Food-based approaches that focus on dietary diversification are effective strategies for reducing micro- and macro-nutrient deficiencies in malnourished populations. However, this model has not yet been fully adapted to improve the lives of those who live in land constrained households. This paper reviews Helen Keller International’s work with homestead dietary diversification strategies over the past 20 years and then proposes modifications to ensure that the most marginalized can derive equitable nutrition benefits from this food-based intervention.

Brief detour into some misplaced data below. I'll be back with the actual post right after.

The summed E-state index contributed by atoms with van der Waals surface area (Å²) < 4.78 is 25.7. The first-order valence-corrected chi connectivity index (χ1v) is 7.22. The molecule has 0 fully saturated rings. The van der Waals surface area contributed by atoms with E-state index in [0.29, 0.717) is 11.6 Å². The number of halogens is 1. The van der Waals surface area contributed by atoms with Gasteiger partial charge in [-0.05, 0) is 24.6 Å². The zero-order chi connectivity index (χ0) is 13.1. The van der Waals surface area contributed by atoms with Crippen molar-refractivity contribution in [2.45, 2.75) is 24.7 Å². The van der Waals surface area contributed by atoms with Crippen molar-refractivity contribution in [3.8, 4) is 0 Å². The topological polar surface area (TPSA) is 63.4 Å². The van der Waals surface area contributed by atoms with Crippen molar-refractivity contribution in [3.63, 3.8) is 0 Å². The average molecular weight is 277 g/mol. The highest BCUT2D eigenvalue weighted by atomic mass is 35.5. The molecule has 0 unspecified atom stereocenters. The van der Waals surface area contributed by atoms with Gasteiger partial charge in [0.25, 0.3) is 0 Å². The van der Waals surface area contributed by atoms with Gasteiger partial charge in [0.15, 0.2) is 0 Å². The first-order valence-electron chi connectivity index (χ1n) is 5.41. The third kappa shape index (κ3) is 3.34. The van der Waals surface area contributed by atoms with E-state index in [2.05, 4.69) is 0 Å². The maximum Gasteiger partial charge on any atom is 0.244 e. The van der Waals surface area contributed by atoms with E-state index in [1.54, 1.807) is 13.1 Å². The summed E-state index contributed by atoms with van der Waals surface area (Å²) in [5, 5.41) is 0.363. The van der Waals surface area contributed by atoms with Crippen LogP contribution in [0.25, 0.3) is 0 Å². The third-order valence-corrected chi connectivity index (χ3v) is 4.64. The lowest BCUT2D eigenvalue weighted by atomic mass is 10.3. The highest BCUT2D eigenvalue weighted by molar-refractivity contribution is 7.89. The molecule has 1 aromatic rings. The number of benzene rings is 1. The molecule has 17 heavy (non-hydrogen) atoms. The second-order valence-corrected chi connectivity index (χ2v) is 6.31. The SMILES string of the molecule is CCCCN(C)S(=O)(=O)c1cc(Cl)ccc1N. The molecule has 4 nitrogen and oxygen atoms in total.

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Publication tags: Policy Reports - Food Systems and Agriculture, Health, Nutrition and Hunger